Iran: IAEA Seeks Enhanced International Inspections

The International Atomic Energy Agency in Vienna has seen “no evidence” that Iran has a military nuclear program, says spokesman David Kyd. But, Kyd is quick to add: “We don’t give the Iranians a clean bill of health; we just haven’t seen anything to indicate otherwise.” For now, he says, the agency must continue its work as if the Iranians are acting in good faith.

During the past year, IAEA inspectors started to pay quarterly visits to Iran’s declared nuclear facilities, where they have never detected any prohibited activities. Iran has issued a standing invitation for inspectors to visit any site, anytime, anywhere.

U.S. officials, who believe Iran plans to acquire nuclear weapons, say it is too early to prove that Iran is breaking the Nuclear Nonproliferation Treaty (NPT). “There has been no material breach of the Treaty per se,” says one U.S. official. He admits that the type of equipment Iran has bought for its nuclear program can be explained as “dual-use” technology with civilian applications.

Stung by its failure to detect the secret nuclear weapon programs of South Africa and Iraq, the IAEA has proposed stronger inspection measures. These would include waiving the standard visa requirements for inspectors so they could conduct “no-notice” visits to suspected nuclear sites. The IAEA also wants better reports from countries on their nuclear-related imports and exports and wants permission to use special monitoring equipment to determine what kind of nuclear activity, if any, is taking place at sites the Agency is allowed to visit.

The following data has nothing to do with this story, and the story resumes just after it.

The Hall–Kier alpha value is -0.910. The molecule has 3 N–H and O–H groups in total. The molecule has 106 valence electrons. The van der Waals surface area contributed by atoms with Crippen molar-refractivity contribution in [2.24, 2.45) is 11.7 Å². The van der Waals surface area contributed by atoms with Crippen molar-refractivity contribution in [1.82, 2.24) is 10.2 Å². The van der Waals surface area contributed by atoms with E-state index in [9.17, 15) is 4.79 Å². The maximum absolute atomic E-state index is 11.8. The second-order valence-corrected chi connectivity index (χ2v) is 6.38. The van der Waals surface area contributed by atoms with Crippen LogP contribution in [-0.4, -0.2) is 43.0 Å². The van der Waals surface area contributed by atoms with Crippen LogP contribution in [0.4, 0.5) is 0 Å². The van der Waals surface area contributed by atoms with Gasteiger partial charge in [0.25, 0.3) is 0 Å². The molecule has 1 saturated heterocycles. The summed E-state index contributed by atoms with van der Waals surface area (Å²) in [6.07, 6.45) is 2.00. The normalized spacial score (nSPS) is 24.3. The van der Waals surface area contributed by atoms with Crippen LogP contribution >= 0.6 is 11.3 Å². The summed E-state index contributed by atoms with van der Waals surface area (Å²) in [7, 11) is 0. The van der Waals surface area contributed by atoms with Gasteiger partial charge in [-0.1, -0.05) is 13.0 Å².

In addition, the IAEA wants to install instruments that would trigger an alarm in Vienna if suspicious activity takes place at a monitored site. Currently, the inspectors have to visit the sites in person to check video surveillance equipment, change film, and inspect seals designed to prevent unauthorized movement of nuclear material.

“It would be a bonus for Iran to accept the new measures,” says Mr. Kyd. He doesn’t expect Iran to oppose them provided they are endorsed by the IAEA Board of Governors and apply to all other countries. The enhanced inspection methods, known as the 93+2 program, could be used only at nuclear sites the agency is allowed to inspect.

A U.S. official who monitors nuclear developments in Iran says Washington opposes all nuclear cooperation with Tehran. Mr. Kyd admits that Iranians are permitted to train at the IAEA’s European nuclear institutes but argues that the agency is “not heavily involved in technical cooperation with Iran.”